• My pet theory is that the picture is a quantum superposition of all possible pictures, so that the net effect is that the viewer sees the most probable outcome. So Lorraine and George might still get together without Marty's help, but perhaps not in time for Dave to be born. As events progress, it becomes increasingly less likely that Lorraine and George will hook up at all, so the picture gradually fades to blankness. When Lorraine and George kiss, the probability of Dave, Linda, and Marty all being born on time snaps back to 100%. (This also explains how and why the YOU'RE FIRED fax faded away, but it does imply that "facts" as recorded in Gray's Sports Almanac keep fading in and out.)
      • There's evidence supporting this in Part III: when "Mad Dog" Tannen arrives at the saloon and calls out Marty for their showdown, Marty hesitates and looks at the photograph of the tombstone. The tombstone was previously blank, but the name "Clint Eastwood" (Marty's alias) begins to fade into view, indicating that he will die if he goes out.
      • The picture is between depictions of alternate situations because reality itself is that way. That may raise more questions than it answers, but there you have it. The situation of whether Marty and his siblings will ever be born wasn't nixed entirely when he prevented George from being hit by the car, as the climactic events of the movie in question prove. Therefore the closer the situation got to the point where Marty and his siblings would never be born, the closer they got to fading from the picture, and for some reason (probably either the same one or just for dramatic purposes, Rule of Cool) Marty himself started to fade as well. When it became certain again that the three kids would be born, Marty and his siblings were firmly reestablished once more. Still, one wonders why that photo would have been taken without them in it.
        • Presumably in that instance the photo would itself fade away shortly after Marty did, there being no reason for it to have been taken (or it would have been replaced by whatever photo had actually been taken on that particular filmstrip in the new timeline). Similarly with Marty's clothes, which I believe were also fading (and if they weren't, they probably would shortly after Marty).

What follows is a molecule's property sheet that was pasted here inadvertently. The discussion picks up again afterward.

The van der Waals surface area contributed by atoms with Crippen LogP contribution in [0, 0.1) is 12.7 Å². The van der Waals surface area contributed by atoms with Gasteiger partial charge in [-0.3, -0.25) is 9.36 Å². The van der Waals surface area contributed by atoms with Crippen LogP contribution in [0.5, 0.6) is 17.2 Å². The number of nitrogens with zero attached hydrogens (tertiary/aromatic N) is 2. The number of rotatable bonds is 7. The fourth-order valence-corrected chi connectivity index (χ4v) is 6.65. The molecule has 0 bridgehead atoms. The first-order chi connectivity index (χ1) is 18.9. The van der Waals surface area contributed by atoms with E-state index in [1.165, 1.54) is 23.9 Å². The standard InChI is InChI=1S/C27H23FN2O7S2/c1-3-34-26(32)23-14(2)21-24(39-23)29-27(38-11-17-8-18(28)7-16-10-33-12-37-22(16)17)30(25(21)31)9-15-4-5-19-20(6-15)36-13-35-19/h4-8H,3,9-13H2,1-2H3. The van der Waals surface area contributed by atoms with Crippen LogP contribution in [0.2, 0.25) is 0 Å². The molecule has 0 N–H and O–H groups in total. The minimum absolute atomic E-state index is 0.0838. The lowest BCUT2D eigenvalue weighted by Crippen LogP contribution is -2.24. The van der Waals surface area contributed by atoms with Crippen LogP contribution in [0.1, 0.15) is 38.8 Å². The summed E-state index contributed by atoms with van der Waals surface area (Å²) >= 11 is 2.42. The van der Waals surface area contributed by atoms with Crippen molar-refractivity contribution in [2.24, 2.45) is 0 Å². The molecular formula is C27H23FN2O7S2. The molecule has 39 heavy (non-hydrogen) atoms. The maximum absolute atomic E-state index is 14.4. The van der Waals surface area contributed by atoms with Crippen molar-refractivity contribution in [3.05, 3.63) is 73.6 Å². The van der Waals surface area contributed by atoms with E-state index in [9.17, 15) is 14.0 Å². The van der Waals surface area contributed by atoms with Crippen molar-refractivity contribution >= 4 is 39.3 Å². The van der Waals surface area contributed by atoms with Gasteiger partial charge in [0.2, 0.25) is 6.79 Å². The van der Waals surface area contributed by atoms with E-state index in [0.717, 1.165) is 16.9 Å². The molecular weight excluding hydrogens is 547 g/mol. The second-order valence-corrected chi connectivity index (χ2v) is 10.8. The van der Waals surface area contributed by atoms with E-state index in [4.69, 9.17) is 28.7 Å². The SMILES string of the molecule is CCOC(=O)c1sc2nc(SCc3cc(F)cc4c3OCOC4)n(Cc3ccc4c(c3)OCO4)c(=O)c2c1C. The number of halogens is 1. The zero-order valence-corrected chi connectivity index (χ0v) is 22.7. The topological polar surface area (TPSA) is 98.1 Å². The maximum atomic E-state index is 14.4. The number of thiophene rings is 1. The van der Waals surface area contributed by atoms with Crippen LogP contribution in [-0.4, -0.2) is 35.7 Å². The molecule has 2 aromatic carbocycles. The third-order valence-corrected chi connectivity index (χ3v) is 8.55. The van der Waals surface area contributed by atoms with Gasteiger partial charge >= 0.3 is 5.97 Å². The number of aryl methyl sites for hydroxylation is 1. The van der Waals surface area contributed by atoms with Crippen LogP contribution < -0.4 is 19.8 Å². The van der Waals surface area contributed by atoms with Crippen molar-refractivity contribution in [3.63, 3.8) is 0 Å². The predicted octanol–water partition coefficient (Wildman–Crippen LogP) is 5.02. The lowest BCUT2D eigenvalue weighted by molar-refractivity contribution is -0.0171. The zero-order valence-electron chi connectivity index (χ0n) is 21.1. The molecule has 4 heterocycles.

Relationships

  • I never noticed this until another website (cracked.com?) made a point of it. At the end of the first movie, George is an assertive, fulfilled guy, and Biff's a submissive blowhard, no longer any kind of threat. All well and good, but even under those circumstances I'd be a bit leery about the guy who tried to rape my wife back in high school having unfettered access to my home and car, no matter how defeated he may be.
    • It's never told what all happens in the 30 years after The Punch, but that is a great deal of time for even someone like Biff to completely reform and prove it to the McFlys, as he clearly has done at the end. Maybe some people are never willing to forgive even after all that time, but George and Lorraine are likely good-hearted people who truly see the change in Biff. It's actually a nice Aesop.
    • As well as the above, in the new timeline, New Assertive George McFly has already kicked Biff Tannen's ass once before, and by the end of the movie doesn't seem to be willing to take any crap from the other high school bullies who used to push him around. 30 years is plenty of time for George to make it pretty clear to Biff that if he tries anything of that nature again, he's going down hard.